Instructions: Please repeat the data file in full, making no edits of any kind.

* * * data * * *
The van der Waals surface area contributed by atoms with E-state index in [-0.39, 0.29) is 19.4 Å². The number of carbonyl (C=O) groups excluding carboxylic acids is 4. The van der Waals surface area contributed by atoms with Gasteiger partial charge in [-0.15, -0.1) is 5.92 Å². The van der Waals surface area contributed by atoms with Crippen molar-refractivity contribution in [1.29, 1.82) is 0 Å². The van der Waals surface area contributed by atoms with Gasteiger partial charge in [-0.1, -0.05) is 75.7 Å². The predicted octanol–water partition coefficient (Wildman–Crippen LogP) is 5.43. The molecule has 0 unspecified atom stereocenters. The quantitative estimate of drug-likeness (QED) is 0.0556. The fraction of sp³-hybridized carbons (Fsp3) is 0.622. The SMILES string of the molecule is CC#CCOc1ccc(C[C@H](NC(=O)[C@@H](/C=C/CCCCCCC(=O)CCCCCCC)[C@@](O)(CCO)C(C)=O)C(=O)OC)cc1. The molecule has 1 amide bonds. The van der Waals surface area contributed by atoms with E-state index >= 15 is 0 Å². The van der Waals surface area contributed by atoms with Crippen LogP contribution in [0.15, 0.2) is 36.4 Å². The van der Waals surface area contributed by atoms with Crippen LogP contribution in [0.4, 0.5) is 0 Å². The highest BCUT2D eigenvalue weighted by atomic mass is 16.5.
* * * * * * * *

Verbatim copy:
The van der Waals surface area contributed by atoms with E-state index in [-0.39, 0.29) is 19.4 Å². The number of carbonyl (C=O) groups excluding carboxylic acids is 4. The van der Waals surface area contributed by atoms with Gasteiger partial charge in [-0.15, -0.1) is 5.92 Å². The van der Waals surface area contributed by atoms with Crippen molar-refractivity contribution in [1.29, 1.82) is 0 Å². The van der Waals surface area contributed by atoms with Gasteiger partial charge in [-0.1, -0.05) is 75.7 Å². The predicted octanol–water partition coefficient (Wildman–Crippen LogP) is 5.43. The molecule has 0 unspecified atom stereocenters. The quantitative estimate of drug-likeness (QED) is 0.0556. The fraction of sp³-hybridized carbons (Fsp3) is 0.622. The SMILES string of the molecule is CC#CCOc1ccc(C[C@H](NC(=O)[C@@H](/C=C/CCCCCCC(=O)CCCCCCC)[C@@](O)(CCO)C(C)=O)C(=O)OC)cc1. The molecule has 1 amide bonds. The van der Waals surface area contributed by atoms with E-state index >= 15 is 0 Å². The van der Waals surface area contributed by atoms with Crippen LogP contribution in [0.15, 0.2) is 36.4 Å². The van der Waals surface area contributed by atoms with Crippen LogP contribution in [0.4, 0.5) is 0 Å². The highest BCUT2D eigenvalue weighted by atomic mass is 16.5.